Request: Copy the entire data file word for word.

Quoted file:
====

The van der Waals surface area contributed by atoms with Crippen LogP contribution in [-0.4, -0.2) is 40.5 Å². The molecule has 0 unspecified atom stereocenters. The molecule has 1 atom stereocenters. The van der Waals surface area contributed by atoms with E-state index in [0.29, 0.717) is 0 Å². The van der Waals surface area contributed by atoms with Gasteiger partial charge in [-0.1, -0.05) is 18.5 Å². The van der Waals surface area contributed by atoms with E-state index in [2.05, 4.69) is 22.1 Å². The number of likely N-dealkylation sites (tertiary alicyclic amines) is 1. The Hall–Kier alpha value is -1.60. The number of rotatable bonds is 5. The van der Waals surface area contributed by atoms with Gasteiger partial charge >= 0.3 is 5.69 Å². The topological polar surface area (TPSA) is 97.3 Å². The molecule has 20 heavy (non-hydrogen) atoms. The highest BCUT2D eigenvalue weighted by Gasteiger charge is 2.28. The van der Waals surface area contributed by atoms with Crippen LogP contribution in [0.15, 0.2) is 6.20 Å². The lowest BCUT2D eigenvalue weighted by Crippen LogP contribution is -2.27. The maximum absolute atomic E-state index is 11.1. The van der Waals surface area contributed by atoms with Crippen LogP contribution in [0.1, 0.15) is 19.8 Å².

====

The van der Waals surface area contributed by atoms with Crippen LogP contribution in [-0.4, -0.2) is 40.5 Å². The molecule has 0 unspecified atom stereocenters. The molecule has 1 atom stereocenters. The van der Waals surface area contributed by atoms with E-state index in [0.29, 0.717) is 0 Å². The van der Waals surface area contributed by atoms with Gasteiger partial charge in [-0.1, -0.05) is 18.5 Å². The van der Waals surface area contributed by atoms with E-state index in [2.05, 4.69) is 22.1 Å². The number of likely N-dealkylation sites (tertiary alicyclic amines) is 1. The Hall–Kier alpha value is -1.60. The number of rotatable bonds is 5. The van der Waals surface area contributed by atoms with Gasteiger partial charge >= 0.3 is 5.69 Å². The topological polar surface area (TPSA) is 97.3 Å². The molecule has 20 heavy (non-hydrogen) atoms. The highest BCUT2D eigenvalue weighted by Gasteiger charge is 2.28. The van der Waals surface area contributed by atoms with Crippen LogP contribution in [0.15, 0.2) is 6.20 Å². The lowest BCUT2D eigenvalue weighted by Crippen LogP contribution is -2.27. The maximum absolute atomic E-state index is 11.1. The van der Waals surface area contributed by atoms with Crippen LogP contribution in [0.1, 0.15) is 19.8 Å².